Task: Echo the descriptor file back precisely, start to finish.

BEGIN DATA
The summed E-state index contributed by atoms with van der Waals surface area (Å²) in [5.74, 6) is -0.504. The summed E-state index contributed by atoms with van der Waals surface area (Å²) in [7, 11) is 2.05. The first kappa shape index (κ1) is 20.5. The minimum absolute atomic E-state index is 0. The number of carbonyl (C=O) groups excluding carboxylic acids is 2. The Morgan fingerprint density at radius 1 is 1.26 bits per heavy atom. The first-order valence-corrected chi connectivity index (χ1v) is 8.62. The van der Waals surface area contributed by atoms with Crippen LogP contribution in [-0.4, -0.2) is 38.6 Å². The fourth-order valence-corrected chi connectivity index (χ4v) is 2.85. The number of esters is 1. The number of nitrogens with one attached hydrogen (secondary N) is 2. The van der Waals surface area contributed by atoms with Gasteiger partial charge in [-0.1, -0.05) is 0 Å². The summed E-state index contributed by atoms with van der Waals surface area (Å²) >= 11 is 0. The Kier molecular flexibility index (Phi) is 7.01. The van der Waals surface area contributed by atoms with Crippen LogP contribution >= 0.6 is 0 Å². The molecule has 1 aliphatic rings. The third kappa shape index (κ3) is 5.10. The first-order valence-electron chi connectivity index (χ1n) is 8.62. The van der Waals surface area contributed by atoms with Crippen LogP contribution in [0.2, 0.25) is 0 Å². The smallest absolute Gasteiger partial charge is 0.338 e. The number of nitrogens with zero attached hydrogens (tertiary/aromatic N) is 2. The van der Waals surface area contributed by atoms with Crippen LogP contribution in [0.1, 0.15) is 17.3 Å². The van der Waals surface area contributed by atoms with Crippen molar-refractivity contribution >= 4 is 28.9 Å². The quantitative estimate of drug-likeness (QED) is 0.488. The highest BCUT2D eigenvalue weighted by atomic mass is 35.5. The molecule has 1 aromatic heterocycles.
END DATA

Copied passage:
The summed E-state index contributed by atoms with van der Waals surface area (Å²) in [5.74, 6) is -0.504. The summed E-state index contributed by atoms with van der Waals surface area (Å²) in [7, 11) is 2.05. The first kappa shape index (κ1) is 20.5. The minimum absolute atomic E-state index is 0. The number of carbonyl (C=O) groups excluding carboxylic acids is 2. The Morgan fingerprint density at radius 1 is 1.26 bits per heavy atom. The first-order valence-corrected chi connectivity index (χ1v) is 8.62. The van der Waals surface area contributed by atoms with Crippen LogP contribution in [-0.4, -0.2) is 38.6 Å². The fourth-order valence-corrected chi connectivity index (χ4v) is 2.85. The number of esters is 1. The number of nitrogens with one attached hydrogen (secondary N) is 2. The van der Waals surface area contributed by atoms with Gasteiger partial charge in [-0.1, -0.05) is 0 Å². The summed E-state index contributed by atoms with van der Waals surface area (Å²) >= 11 is 0. The Kier molecular flexibility index (Phi) is 7.01. The van der Waals surface area contributed by atoms with Crippen LogP contribution >= 0.6 is 0 Å². The molecule has 1 aliphatic rings. The third kappa shape index (κ3) is 5.10. The first-order valence-electron chi connectivity index (χ1n) is 8.62. The van der Waals surface area contributed by atoms with Crippen LogP contribution in [0.2, 0.25) is 0 Å². The smallest absolute Gasteiger partial charge is 0.338 e. The number of nitrogens with zero attached hydrogens (tertiary/aromatic N) is 2. The van der Waals surface area contributed by atoms with Crippen LogP contribution in [0.1, 0.15) is 17.3 Å². The van der Waals surface area contributed by atoms with Crippen molar-refractivity contribution >= 4 is 28.9 Å². The quantitative estimate of drug-likeness (QED) is 0.488. The highest BCUT2D eigenvalue weighted by atomic mass is 35.5. The molecule has 1 aromatic heterocycles.